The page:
I’m a relatively fast reader, whether of fiction or non-fiction. With fiction, I find that I generally skim ahead of where I’m scanning, since I usually see a page or so at a time while actually scanning line-by-line. *shrugs* It took me many years to realize I was doing it, but after the initial stumblings caused by becoming consciously aware of what I was doing, I eventually just fell back into doing it absent-mindedly again.
Stories really move along for me. . . except when the author throws a wrench in the works with some subliterate crap, completely stupid description, or idiotic idea that derails my suspension of disbelief. But that’s a “whole nother post” as it were. (Excuse my use of “nother” or don’t. I DGARA. No one’s paying me to write this, you know. *heh*)
With non-fiction, another mechanism slides into play. Along with the “skim ahead” mechanism, nearly 50 years ago I began integrating the “SQ3R” (Survey, Question, Read, Recite, Review) technique into my non-fiction reading, and the technique has become almost second nature by now. It fits really well with my skimming facility and enhances recollection and understanding.
Add to that the lil thingy that I really enjoy doing (very) amateur word-sleuthing and “etymologizing,” and just flat know a lot of words (too much time as a youth spent reading dictionaries for fun)and can figure out most that I do not know based on familiarity with a few–mostly Romance, though one classical and a couple others–languages and the context in which a word has been used, and reading even otherwise dull tomes is fun for me. . . if they’re written by someone who is literate.
Still, even with a decent reading speed and comprehension, so very, very many books are being added daily to the potential reading list of books already written, that some winnowing skills are essential for any active reader. Here’s a rough outline of how I approach purchasing another book.
Does the subject matter, whether fiction or non-fiction, interest me. This isn’t really all that limiting, since my range of interests is pretty wide, but it does cut off some areas. Social sciences are mostly voodoo, so unless a book has a really good “hook,” I’ll give it a pass. Fiction? Oh, so-called “romance” crap is, urm, not for me. Otherwise, any genre except so-called “literary” crap will do. (I actively abhor typical “literary” works that have been shat out since somewhere around the turn of the 20th Century. Yes, F. Scott Fitzgerald wrote crap. So did James Joyce. Pick any one of the other “lit-uh-rah-ree” writers of the 20th Century. Probably crap.)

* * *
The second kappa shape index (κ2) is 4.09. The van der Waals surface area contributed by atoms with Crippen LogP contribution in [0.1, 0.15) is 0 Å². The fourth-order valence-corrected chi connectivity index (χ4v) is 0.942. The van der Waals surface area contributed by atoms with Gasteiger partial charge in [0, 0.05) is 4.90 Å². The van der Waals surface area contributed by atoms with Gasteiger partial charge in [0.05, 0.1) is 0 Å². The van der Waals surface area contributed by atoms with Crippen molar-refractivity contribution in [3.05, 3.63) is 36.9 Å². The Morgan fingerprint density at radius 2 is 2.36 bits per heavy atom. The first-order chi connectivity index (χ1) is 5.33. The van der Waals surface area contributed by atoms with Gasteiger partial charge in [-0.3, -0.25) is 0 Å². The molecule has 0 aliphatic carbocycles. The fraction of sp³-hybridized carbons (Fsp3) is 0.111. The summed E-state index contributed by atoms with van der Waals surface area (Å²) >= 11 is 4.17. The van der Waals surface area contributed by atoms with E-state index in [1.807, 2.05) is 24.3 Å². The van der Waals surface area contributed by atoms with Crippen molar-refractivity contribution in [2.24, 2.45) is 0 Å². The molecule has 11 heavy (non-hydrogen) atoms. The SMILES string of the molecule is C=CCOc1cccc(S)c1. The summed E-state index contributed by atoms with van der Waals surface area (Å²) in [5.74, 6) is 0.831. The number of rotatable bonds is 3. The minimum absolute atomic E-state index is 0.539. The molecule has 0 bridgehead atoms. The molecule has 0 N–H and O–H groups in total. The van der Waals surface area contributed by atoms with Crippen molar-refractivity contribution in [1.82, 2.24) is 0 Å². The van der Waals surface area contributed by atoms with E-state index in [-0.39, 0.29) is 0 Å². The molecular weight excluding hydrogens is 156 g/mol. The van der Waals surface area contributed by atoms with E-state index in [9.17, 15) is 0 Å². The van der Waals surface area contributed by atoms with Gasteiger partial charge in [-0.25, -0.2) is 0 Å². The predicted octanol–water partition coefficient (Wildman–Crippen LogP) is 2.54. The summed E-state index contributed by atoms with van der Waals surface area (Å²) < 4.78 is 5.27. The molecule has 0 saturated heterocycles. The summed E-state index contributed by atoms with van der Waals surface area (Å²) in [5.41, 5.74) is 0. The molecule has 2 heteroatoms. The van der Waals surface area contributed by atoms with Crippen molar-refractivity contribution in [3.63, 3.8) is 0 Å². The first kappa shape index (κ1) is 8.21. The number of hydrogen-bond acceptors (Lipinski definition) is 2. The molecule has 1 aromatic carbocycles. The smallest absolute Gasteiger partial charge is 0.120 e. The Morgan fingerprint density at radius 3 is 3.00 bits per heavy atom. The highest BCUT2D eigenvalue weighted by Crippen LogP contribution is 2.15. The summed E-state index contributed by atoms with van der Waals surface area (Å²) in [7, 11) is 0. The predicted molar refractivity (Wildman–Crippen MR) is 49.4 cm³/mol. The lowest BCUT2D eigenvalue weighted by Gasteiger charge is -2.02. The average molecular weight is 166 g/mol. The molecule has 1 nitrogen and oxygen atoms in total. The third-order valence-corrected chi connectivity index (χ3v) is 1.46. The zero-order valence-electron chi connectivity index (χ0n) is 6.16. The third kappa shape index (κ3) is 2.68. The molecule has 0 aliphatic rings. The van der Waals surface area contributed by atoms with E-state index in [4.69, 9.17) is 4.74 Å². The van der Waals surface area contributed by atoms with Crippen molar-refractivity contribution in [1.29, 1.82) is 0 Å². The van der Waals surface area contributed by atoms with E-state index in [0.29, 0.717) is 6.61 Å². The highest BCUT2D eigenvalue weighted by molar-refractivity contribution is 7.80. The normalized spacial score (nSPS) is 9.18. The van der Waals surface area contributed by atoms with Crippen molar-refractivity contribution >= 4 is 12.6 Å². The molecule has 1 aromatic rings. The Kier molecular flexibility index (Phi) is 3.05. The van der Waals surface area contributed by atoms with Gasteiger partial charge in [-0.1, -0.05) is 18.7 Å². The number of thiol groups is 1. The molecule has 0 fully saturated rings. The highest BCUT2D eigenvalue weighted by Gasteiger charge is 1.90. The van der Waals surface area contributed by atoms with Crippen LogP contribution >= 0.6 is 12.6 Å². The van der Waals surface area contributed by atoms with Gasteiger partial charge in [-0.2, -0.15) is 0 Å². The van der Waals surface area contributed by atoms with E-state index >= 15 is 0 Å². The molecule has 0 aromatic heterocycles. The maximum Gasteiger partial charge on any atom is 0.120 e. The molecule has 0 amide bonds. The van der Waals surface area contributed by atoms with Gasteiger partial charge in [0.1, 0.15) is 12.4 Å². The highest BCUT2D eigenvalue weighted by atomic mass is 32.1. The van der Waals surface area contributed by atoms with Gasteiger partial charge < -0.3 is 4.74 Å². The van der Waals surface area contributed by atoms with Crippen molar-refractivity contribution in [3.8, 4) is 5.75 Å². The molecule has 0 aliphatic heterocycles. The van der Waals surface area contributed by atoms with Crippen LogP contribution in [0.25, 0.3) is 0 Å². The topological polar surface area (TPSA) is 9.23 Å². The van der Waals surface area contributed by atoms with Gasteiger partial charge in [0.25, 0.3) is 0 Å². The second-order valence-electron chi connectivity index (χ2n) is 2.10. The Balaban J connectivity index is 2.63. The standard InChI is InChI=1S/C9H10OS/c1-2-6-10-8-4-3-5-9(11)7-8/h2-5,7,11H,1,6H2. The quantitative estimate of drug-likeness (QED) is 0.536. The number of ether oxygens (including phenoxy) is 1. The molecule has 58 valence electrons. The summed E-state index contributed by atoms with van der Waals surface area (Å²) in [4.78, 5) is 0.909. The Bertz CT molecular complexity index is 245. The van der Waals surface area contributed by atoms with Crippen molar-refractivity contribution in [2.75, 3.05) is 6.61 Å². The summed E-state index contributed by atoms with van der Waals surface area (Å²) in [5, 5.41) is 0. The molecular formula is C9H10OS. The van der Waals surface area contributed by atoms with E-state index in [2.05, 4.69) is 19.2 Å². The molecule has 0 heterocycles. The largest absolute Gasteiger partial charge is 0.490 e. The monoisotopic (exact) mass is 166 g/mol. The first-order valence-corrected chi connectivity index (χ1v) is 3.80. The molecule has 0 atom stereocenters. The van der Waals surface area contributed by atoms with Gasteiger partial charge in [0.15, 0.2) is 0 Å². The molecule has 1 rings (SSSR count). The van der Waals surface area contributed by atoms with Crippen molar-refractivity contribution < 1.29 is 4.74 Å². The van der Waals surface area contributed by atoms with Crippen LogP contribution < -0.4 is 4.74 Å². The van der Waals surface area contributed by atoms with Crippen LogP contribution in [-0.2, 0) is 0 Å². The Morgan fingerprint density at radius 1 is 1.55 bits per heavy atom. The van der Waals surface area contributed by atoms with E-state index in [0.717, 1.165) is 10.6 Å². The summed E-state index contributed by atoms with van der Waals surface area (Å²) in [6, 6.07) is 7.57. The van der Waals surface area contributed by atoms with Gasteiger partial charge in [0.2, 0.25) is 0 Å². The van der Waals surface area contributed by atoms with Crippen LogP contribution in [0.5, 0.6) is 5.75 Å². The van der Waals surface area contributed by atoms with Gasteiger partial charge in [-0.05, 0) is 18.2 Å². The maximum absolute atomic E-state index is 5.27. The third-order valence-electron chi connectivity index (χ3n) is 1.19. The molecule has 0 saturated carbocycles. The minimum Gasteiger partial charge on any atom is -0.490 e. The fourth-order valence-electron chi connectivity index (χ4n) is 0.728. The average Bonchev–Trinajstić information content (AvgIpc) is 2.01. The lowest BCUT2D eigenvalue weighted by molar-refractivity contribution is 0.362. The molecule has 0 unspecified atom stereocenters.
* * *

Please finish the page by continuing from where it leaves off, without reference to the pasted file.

So, does the subject matter interest me.
What are the first few pages like? How does page 50 read? If a book fails to come up to snuff in the first few pages, I’ll turn to page 50—just a page number I selected many years ago—and see if it’s any better. If not, buh-bye!
What are the reviews like? No, not how many raves or pans but what do the reviews actually say? If a book has many rave reviews but the reviews are hash written either by idiots who are “lit-rah-chure” snobs or illiterate boobs, I’m likely to give the book a pass. If the pans are written by either of those classes, I’m likely to give it a chance. Think about it.
Even given application that general, loose selection process, if I buy a book and try to read it but find myself unsold by anywhere from 25%-50% through, anymore I’ll just ashcan it. There’s not enough time to waste it on reading crap. Oh, if it’s BAD ENOUGH crap, I might finish it, but I’ll compile a list of the author’s sins along the way and might even post a scathing review of it, complete with mocking diatribe pointing out some of the author’s worst sins. So far, though, I have only written one review where I told the author to JUST STOP WRITING! In most reviews of badly-written books, I have stopped short of that and simply counseled those writers to enroll in remedial English courses immediately after beating any proofreaders or editors they had employed with a brickbat.
Really: I just don’t want to waste my time and energy on crappy books. I have too much else to do to pollute the 7-10 books a week I do finish with crap writing. (But when the train wreck’s horrific enough. . . heh)
Sidebar: BTW, I don’t consider myself to be really literate. No, my standard for that would be my paternal grandfather. Although he attained only a two-year college degree, his breadth and depth of reading was amazing. No, he had very, very little reading of 20th Century “serious lit-rah-chure” under his belt, but he could recite whole books of pre-20th Century poets’ works, as but one small example of his readings. And he remained, until into his 90s, an active devourer of significant works in subjects ranging from philosophy to various scientific inquiry to economic and more. (And put that knowledge to good use arranging his finances, for one thing.)
And he was also the best handyman/carpenter I have ever known. And until his late 70s, brought at least one deer to the freezer every year.